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Following years of exposure to Roundup, a wrongful death lawsuit filed by the family of an Illinois woman indicates that the popular weedkiller caused a fatal case of non-Hodgkins lymphoma.
The complaint (PDF) was filed earlier this month against Monsanto Company in the U.S. District Court for the Eastern District of Missouri, by the personal representative and heir of Stephanie Bare-Wheeler.
Complications associated with a non-Hodgkins lymphoma diagnosis resulted in Bare-Wheeler’s death in September 2016, according to the lawsuit, which alleges that the cancer was caused by regular use of Roundup since 1996.
The lawsuit indicates that Monsanto provided false and misleading information for Bare-Wheeler and other consumers about the risks associated with use of Roundup and other herbicides containing glyphosate.
“Despite Defendant’s knowledge that Roundup was associated with an elevated risk of developing cancer, Defendant’s promotional campaigns focused on Roundup’s purported ‘safety profile,'” the lawsuit notes. “The failure of Defendant to appropriately warn and inform the EPA has resulted in inadequate warnings in safety information presented directly to users and consumers.”
In mid-2015, the World Health Organization’s International Agency for Research on Cancer (IARC) classified glyphosate contained in Roundup as a probable human carcinogen. The move has sparked world-wide concerns about why Monsanto failed to provide warnings and recommend safety precautions for users of Roundup, and sparked the avalanche of recent product liability lawsuits filed in courts nationwide.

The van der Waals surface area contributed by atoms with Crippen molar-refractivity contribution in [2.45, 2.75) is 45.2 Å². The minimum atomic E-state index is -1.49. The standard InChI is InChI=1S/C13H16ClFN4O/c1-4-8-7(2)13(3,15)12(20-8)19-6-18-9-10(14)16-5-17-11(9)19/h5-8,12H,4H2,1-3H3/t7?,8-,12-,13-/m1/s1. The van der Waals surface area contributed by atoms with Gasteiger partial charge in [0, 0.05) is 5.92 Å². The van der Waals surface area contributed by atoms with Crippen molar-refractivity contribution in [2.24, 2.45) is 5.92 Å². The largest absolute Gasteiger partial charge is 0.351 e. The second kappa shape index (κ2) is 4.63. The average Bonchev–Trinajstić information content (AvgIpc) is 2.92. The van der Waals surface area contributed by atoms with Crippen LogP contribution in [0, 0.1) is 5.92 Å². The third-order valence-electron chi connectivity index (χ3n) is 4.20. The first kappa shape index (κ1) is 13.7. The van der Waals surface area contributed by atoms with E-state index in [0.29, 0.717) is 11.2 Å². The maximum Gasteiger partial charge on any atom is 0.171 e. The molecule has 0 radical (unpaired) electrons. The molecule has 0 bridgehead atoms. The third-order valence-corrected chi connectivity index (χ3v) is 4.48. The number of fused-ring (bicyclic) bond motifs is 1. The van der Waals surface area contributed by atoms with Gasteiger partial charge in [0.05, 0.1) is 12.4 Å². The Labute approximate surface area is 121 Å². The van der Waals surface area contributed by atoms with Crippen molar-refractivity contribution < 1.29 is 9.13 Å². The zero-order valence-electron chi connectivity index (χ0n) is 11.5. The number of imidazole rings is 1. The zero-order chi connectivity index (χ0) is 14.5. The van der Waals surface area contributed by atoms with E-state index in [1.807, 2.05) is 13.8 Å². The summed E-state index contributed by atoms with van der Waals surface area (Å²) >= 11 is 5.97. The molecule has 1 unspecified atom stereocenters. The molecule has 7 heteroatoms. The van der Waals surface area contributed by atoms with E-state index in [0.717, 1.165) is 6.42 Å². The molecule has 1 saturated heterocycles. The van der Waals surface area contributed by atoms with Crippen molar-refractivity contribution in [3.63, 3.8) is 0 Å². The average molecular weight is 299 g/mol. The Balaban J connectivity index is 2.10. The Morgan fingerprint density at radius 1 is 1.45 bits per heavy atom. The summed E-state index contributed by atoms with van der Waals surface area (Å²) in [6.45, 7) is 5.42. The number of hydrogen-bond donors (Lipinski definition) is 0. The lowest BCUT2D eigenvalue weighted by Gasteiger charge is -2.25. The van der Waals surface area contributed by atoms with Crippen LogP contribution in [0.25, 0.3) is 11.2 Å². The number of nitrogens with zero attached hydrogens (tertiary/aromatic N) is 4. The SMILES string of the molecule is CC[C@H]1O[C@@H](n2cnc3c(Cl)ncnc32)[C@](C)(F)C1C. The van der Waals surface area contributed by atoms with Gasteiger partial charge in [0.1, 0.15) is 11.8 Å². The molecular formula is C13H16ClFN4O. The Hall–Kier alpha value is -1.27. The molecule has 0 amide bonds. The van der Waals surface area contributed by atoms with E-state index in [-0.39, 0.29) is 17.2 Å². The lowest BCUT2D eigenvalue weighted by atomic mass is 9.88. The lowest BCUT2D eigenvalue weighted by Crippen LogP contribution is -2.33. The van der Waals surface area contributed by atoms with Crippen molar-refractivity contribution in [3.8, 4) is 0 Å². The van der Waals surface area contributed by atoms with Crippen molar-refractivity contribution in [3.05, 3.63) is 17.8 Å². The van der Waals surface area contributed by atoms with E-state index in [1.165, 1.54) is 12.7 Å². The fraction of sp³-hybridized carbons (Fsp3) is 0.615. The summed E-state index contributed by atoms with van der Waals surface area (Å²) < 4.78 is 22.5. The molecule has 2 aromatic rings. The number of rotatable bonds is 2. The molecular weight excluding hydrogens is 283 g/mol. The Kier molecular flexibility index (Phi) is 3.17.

The wrongful death lawsuit joins hundreds of Roundup non-Hodgkins lymphoma lawsuits filed by individuals throughout the United States, each raising similar allegations that the cancer diagnosis may have been avoided if Monsanto had provided adequate warnings.
Given the similar questions of fact and law presented in lawsuits filed throughout the federal court system, the U.S. Judicial Panel on Multidistrict Litigation (JPML) established consolidated pretrial proceedings for all federal Roundup cases in October 2016, centralizing the claims before U.S. District Judge Vince Chhabria in the Northern District of California to reduce duplicative discovery, prevent conflicting rulings and serve the convenience of the parties, witnesses and the courts.
As part of the coordinated MDL proceedings, Judge Chhabria has previously determined that the Roundup litigation will be bifurcated, first addressing general causation about the link between the widely used weedkiller and non-Hodgkins lymphoma, before addressing case-specific issues about whether Roundup caused cancer for each individual plaintiff.
Following resolution of any motions to dismiss based on general causation, if a Roundup settlement or other resolution for the litigation is not reached during the first phase of discovery, it is expected that Judge Chhabria will establish a bellwether process, where a small group of cases will be prepared for early trial dates to help gauge how juries may respond to certain evidence and testimony that is likely to be repeated throughout the lawsuits.